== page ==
A Writer’s Café, evolving tramlines of life

Raja Murthy February 13, 2017 2:00 PM (UTC+8)
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During a recent visit to Kolkata ending February 2, a journalism student asked, concerned, “We are told the print media is dying, sir.” I replied: “Not dying, evolving”. And I mentioned a notice I saw in January at the new Writer’s Cafe in Chennai: “Books are no more threatened by Kindle than stairs by elevators.”

Yes, the digital days dominate, delight, deliver a happy livelihood for millions — including for those who began our writing careers clattering out thoughts on clunky typewriters under clouds of then unnoticed tobacco smoke. Yet newspapers and books could live as long as we use stairways alongside elevators and escalators — both users moving in the same direction. Despite a hundred new alternatives of news and entertainment, the radio sings on — with millions in cars tuning to FM.

A Time magazine article in late 1990s proposed that if the paper book had been invented after the computer, the book would have been hailed as one the greatest inventions ever! The book does not crash, needs no servicing, rebooting, anti-virus protection. And curling up on a sunny Sunday with an old paperback cannot be quite as cozily managed with a laptop. Kindle is good, but old is gold — and platinum is using best of both worlds.

The Writer’s Cafe, Chennai

So I was happy to see trams still trundling along in Kolkata — Asia’s oldest electric trams network, running since 1902 — their familiar rumbling like the comforting, welcoming greeting from an old friend. One day, that day will come, when the last of the trams will have jangled and clanged through Chowringhee Square. But I see no death in it, their commuting baton already passed onto the street trains we call metro rail?

Kolkata’s undying tramlines reflect deeper reality of evolution’s timelines. Velociraptor dinosaurs did not actually disappear from Jurassic Park, scientists tell us, but evolved as birds. Extinction has finality when we see only death, but not the continuity of life. When its paper edition died in that great definitive decade of the 199o’s, Asia Times in 1998 became the world’s first newspaper to continue living as an Internet-only publication.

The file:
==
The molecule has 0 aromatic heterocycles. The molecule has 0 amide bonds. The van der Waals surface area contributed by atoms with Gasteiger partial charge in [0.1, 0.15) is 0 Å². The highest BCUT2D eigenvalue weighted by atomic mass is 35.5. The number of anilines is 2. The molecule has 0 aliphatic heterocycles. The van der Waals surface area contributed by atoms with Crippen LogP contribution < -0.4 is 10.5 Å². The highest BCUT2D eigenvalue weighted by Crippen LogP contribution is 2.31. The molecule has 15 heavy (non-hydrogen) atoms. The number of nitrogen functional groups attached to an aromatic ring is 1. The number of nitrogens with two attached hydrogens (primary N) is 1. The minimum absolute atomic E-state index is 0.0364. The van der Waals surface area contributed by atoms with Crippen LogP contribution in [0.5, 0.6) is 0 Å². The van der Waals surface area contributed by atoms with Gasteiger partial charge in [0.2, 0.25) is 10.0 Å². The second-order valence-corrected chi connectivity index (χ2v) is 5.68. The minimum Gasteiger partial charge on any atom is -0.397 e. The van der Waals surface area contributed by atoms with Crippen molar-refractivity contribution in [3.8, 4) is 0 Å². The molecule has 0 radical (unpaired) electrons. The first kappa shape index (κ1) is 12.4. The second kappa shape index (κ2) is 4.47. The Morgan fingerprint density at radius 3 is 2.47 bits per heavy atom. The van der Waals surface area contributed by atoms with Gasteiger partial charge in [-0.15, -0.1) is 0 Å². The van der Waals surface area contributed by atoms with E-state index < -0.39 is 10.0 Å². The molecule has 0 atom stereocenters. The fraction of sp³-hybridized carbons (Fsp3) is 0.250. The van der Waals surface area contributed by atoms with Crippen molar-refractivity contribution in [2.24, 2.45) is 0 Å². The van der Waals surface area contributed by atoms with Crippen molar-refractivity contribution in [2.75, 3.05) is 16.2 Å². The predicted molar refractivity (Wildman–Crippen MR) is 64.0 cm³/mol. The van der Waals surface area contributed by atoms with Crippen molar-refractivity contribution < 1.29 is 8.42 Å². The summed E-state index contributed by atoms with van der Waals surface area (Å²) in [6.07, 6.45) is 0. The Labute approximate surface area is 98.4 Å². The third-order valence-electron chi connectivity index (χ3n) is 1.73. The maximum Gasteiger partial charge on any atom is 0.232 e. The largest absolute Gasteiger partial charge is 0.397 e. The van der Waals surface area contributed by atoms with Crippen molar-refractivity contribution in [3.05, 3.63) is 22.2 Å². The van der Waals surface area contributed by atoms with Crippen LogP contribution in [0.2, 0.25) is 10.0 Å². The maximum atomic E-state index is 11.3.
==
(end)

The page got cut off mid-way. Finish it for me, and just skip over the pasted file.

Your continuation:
The word ‘death’ brings dreaded finality which it does not have. Life continues through evolution; in reality, this mind-matter phenomenon we call ‘I’ arises and passes away trillions of times each moment. We remember that Nature’s laws of quantum physics at the subatomic level apply to us too, for we too are a sum-total of subatomic particles.

The same universal laws apply at micro and macro level, the arising, and passing away: a NASA Hubble Space Telescope image of NGC 604, one of the largest known seething cauldrons of star birth in a galaxy near our Milky Way. This huge star-birth region hosts over 200 brilliant blue stars — very young by astronomical standards, a mere 3 million years old. But they will too pass away, 10 billion years later, sometimes in spectacular galactic explosions called supernovas — their death becoming matter for birth of new stars.

“As you proceed further, the path will lead you to experiencing the dance of every tiny subatomic particle within the framework of your body, as well as outside in the universe; how the tiniest subatomic particle arises and passes away.”

— Sayagyi U S.N Goenka

The Law of Cause and Effect does not end at the funeral of what we call ‘death’ — of these subatomic particles. A freer life begins in understanding what happens at death, and stop fearing the passing away.

At subatomic reality, we take birth and die trillions of times each moment — this ‘I’ arising and passing with such great rapidity it creates the illusion of solidity. Quantum physics tells us there is no solidity of matter at the subatomic level. Practitioners of Vipassana directly experience this reality:

Burmese-born Principal Vipassana Teacher Sayagyi U Goenka (1924 -2013) said in his closing address of an international seminar in Dhamma Giri, 1989:

“Practicing Vipassana, the subtler, finer realities pertaining to mind and matter will be realized — the interaction between mind and matter and how one influences the other; that the whole process has nothing to do with this religion or that religion; that it has nothing to do with this belief or that belief.

“You have worked like scientists investigating the truth by dividing, dissecting, disintegrating, dissolving and analyzing it, not merely at the intellectual level, but at the experiential level, at the actual level. You have taken a tiny step (of taking a beginner’s 10-day Vipassana course) on the path to understand what this mind is; to understand what this matter is. As you proceed further, the path will lead you to the stage where you can experience the dance of every tiny subatomic particle which makes up the physical structure within the framework of your body, as well as outside in the universe; how the tiniest subatomic particle arises and passes. And as with matter, so with the mind. You keep dividing, dissecting and disintegrating, and the reality about the mind becomes clearer and clearer. A stage will come when you will be able to realize the ultimate truth pertaining to the mind; that it too arises and passes. And a time will come when you will be able to realize the ultimate truth pertaining to the mental contents which arise in the mind, the concomitants which arise along with the mind; that their nature is to also arise and pass away, arise and pass away.”